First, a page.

So does all this fancy stuff make my Internet faster?

Fortunately, we have pretty good evidence that it does.  We’re monitoring this all the time, and I’d say this work is still in its infancy.  But here is some data from Chrome’s testing in 2010.

Our Chrome networking test lab has a fleet of client machines (running Linux), a simulated network using dummynet (see Web-Page-Replay for more information), and some fast, in-memory servers.  We record content from the top-35 websites, and can play it back repeatedly with high fidelity.  Then we can change the network configuration and browser configuration and see how it all works out. 

In my test, I picked 4 different network configurations.  I then varied the RTT on each connection from 0 to 200ms.

Here is a graph of page load time (PLT) improvements in this test.


Overall, we’re pretty happy with this result.  When the RTT is zero, preconnect doesn’t really help, because the connections are basically free (from a latency perspective).  But for connections with RTTs greater than ~50ms, we see a solid 7-9% improvement across the board.  (typical RTTs are 80-120ms)

The Larger Question

While this is great for performance now, I am worried about the wastefulness of HTTP on the Internet.  We used to only have one domain per site, now we have 7.  We used to have only 2 connections per domain, but now we have 6.  And on top of that, now we’re preconnecting when we don’t even need to?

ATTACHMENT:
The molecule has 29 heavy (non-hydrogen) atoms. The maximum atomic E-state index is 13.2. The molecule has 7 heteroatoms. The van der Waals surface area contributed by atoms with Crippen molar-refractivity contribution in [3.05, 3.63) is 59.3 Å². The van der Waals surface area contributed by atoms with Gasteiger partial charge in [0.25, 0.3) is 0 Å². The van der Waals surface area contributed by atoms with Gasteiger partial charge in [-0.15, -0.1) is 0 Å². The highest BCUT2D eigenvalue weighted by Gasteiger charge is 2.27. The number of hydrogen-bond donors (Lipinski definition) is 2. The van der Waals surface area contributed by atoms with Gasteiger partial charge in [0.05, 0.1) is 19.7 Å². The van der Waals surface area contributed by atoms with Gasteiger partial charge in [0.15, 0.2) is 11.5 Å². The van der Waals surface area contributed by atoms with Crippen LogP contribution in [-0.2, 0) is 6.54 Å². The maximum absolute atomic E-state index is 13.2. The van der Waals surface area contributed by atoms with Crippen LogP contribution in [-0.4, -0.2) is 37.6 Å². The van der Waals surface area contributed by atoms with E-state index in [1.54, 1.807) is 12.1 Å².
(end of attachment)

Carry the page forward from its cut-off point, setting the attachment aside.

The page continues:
With it’s proliferation of TCP connections, HTTP has been systematically sidestepping all of TCP’s slow start and congestion controls.  Sooner or later will the internet break?  Throwing inefficiency at the problem can’t go on forever.

So one last note – a blatant plug for SPDY

The downside of preconnect is a big part of why we’re working on SPDY.  HTTP has been nothing short of a heroic protocol and made the Internet as we know it possible.  But as we look to the next generation of rich media sites with low latencies, it is clear that today’s HTTP can’t perform at that level.

SPDY hopes to solve much of HTTP’s connection problems while also providing better performance and better security. 

With that, I guess I need to get back to work…

7 thoughts on “The Era of Browser Preconnect

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  • February 11, 2011 at 3:18 pm

    You mean,”ultra-chic-but-über-geek”.

    Interesting article. Are there browsers other than IE9 and Chrome using this? Are there extensions that add this functionality to browsers that don’t have it built in?

  • February 12, 2011 at 6:11 pm

    FYI, you can also get a wireshark directly from WebPagetest (tcpdump checkbox in the advanced settings). That way you can get the raw network trace that corresponds to the test data.

  • February 15, 2011 at 7:16 pm

    Thanks Mike for the deep insight, I believe your referring to Chrome’s “Web Page Prerendering.” experimental feature. I was afraid of enabling it because of the reasons you have provided that IE9 is doing. But since there is artificial intelligence when it prerenders, it makes me want to enable it now!

    SPDY is promising, you guys are doing a wonderful job :)

  • February 19, 2011 at 6:33 am

    > Sooner or later will the internet break?

    That adding more TCP connections helps performance so much is I think an indication that the Internet can absorb more data immediately after connection setup than we are taking advantage of.

    There is a proposal in IETF now to increase the initial congestion window for TCP from 3 segments to 10, for exactly that reason: the bulk of the Internet is able to handle more.